Joel Ramsden, Director at Ashfield Building Group, explains how a proactive and collaborative approach to training can help to address one of the biggest issues facing the construction industry.
A skills shortage in construction has been widely reported as the sector continues to face a range of challenges. Amid the unfolding turmoil of Brexit, the availability of migrant EU workers remains uncertain and an ageing UK workforce is not being replaced by a sufficient influx of young successors.
A 2018 survey by the Federation of Master Builders found that 44% of SME housebuilders consider a shortage of skilled workers to be a major barrier to their ability to build more new homes. Research from City & Guilds Group showed that one in 20 construction companies believe their workforce doesn’t have the necessary skills for now or the future. It found that the number of younger professionals in construction has dropped to a third of 2005 levels and that just over half of employers provide training – which is predominantly concerned with health and safety.
That’s a telling statistic. In our opinion, it is vital for businesses to adopt a more proactive approach and a great deal more than half of the employers need to rise to the challenge. Rather than expecting the workforce to arrive ready-skilled, construction companies must reach out and offer their own knowledge bank as a learning resource for prospective employees. In doing so, they can nurture the skills necessary for their business and present construction as a sector where young people can develop a rewarding and fulfilling long-term career.
In order to achieve this, the industry needs to form an effective collaboration with specialist training providers. Without a doubt, apprenticeships are integral to this model. The introduction of the Apprenticeship Levy – paid by companies with a payroll of over £3 million – has prompted some businesses to abandon or reduce their commitment to apprenticeships. However, many seem to overlook the fact that the Levy provides access to a range of expert training resources within a Digital Apprenticeship Service (DAS) account. In utilising the DAS, employers can gain a valuable return on their investment through ongoing learning programmes organised by approved training and assessment providers.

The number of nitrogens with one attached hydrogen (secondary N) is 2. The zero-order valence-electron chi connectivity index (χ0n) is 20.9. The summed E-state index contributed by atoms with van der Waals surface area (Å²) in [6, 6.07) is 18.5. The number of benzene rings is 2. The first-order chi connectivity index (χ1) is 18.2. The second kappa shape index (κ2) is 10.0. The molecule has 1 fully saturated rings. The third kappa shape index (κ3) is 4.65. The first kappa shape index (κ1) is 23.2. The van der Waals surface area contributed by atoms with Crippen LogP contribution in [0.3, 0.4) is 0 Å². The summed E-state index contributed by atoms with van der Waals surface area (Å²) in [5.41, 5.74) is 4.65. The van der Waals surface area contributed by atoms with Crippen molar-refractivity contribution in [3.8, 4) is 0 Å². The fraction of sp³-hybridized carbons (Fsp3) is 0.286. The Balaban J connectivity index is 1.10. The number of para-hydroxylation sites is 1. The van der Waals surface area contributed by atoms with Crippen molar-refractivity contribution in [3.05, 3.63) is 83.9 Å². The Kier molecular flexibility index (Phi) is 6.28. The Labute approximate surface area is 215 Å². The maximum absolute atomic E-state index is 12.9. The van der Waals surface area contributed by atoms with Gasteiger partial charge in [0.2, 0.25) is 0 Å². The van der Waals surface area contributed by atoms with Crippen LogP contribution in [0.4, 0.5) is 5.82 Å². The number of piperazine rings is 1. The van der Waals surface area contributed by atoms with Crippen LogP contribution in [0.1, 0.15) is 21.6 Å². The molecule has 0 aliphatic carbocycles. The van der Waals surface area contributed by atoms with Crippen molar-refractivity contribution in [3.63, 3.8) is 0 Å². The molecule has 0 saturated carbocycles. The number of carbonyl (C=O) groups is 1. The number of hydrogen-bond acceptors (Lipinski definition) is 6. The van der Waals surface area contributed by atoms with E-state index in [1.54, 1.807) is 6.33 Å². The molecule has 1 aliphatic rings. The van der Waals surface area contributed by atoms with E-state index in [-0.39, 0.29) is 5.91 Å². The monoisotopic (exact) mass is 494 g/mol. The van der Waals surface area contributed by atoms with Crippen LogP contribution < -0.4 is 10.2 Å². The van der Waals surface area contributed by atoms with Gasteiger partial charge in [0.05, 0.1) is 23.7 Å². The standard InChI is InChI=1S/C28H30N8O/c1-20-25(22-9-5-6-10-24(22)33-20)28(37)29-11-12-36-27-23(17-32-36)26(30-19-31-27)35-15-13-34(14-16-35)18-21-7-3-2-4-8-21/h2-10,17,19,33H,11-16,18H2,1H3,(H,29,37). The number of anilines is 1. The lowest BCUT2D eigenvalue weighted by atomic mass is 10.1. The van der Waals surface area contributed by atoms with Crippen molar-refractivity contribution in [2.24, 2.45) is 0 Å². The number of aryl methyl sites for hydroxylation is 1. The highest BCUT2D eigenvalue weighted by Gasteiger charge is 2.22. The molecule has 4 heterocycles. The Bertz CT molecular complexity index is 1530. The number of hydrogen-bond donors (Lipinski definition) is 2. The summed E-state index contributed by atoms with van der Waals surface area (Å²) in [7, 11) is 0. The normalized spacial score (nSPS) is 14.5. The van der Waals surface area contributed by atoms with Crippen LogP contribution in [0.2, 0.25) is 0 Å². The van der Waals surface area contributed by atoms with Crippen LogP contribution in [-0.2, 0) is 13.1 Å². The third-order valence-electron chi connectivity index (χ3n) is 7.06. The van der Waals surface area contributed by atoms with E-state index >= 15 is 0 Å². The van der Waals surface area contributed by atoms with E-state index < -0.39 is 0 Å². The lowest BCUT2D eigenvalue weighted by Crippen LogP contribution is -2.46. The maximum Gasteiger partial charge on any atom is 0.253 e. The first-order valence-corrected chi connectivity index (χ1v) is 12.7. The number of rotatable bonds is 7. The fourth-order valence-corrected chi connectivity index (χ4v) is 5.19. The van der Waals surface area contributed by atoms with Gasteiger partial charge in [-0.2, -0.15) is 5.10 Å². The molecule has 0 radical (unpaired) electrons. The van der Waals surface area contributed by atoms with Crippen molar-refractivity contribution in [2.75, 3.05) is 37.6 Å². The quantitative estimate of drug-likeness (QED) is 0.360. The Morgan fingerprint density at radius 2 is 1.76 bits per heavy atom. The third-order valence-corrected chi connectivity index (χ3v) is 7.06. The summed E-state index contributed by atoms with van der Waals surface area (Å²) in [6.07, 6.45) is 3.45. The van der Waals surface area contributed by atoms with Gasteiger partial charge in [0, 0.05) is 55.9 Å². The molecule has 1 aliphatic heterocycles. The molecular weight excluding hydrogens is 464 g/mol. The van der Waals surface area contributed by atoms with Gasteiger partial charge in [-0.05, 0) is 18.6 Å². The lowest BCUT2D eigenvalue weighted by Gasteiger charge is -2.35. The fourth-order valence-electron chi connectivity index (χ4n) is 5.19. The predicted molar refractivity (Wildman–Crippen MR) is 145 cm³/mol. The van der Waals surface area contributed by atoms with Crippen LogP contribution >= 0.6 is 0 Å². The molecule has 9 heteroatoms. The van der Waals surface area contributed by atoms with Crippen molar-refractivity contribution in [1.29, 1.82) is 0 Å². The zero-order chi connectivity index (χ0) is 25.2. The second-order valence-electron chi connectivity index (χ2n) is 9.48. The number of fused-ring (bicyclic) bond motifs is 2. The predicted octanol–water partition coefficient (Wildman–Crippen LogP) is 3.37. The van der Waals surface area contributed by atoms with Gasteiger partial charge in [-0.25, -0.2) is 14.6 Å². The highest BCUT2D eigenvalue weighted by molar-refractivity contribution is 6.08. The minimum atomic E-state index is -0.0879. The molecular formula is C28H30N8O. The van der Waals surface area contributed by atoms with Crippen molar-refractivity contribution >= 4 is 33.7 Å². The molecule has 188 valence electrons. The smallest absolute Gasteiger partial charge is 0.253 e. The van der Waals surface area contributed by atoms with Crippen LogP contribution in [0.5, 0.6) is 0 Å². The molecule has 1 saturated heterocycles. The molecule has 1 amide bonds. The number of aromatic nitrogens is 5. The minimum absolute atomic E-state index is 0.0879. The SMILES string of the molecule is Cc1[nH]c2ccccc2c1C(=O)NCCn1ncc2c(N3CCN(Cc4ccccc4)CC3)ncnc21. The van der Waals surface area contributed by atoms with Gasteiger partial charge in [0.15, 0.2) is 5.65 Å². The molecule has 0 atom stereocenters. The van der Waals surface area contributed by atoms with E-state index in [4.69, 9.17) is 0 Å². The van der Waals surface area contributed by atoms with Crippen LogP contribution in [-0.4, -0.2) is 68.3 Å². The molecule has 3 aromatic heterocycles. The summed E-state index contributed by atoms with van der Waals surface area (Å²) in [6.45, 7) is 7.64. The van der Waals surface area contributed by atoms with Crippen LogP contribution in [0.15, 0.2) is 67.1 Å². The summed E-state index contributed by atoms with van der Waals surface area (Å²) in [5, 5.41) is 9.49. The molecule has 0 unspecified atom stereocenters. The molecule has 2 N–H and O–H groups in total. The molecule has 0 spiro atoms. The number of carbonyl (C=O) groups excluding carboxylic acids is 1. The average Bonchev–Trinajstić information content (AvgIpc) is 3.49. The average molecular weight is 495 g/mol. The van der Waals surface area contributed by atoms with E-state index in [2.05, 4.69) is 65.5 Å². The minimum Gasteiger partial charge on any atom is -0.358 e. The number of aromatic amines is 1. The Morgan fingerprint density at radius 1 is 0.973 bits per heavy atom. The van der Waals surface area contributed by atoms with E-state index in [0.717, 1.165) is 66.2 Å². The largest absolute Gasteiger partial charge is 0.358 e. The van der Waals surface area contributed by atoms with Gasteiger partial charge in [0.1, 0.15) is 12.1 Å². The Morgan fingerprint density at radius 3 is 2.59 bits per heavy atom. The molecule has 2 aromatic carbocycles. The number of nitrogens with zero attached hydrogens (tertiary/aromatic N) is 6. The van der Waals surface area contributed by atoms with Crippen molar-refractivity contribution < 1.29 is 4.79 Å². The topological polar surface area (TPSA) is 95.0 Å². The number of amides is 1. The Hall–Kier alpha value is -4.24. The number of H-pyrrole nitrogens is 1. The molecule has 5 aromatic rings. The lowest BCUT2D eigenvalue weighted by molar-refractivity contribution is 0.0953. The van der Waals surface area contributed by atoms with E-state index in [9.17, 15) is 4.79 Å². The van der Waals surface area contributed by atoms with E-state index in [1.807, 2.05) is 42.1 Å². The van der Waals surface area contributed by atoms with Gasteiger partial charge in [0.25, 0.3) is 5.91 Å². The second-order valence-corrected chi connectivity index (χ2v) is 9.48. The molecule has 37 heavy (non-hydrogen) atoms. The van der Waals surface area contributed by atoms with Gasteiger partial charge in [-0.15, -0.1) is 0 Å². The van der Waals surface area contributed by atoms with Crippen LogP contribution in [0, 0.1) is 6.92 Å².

With support and encouragement, apprentices can become loyal employees who are steeped in a company’s values and have the potential to become future management. Finding and recruiting talented people at more senior levels is often time-consuming and costly, so there is every incentive for employers to achieve higher staff retention through apprenticeships that map out an attractive career pathway.
According to the Construction Industry Training Board, 90% of those who complete an apprenticeship stay in the industry. That is certainly cause for optimism – if companies show a willingness to invest in attracting, welcoming and supporting more apprentices, it has the potential to deliver enormous benefits for the workforce of the future.
In November 2018, the Department for Education announced a £22m Construction Skills Fund which will bring training to construction sites and allow learners to apply their knowledge in a real-world environment. With funding for 26 training hubs, it will help bridge the gap between training and working in the industry.
The initiative aims to make a positive impact through cooperation across the education, business and learning communities. We believe there is much to be gained by embracing this kind of approach in all its forms. Ashfield is currently seeking to recruit the next generation of construction professionals to support our ongoing expansion and we have been building relationships with regional learning providers. Most recently Ashfield attended the School of Built Environment & Engineering’s Careers Fair at Leeds Beckett University. Events like these provide an excellent opportunity to establish connections with the people who represent the future of the industry.
The Home Builders Federation noted that the government’s ambition to build 300,000 new homes per year has stretched the available labour force to its limit. To address this issue, we must attract young people with the opportunity to develop their skills through work-based learning. Housebuilders, contractors and developers have a big role to play in making that proposition possible.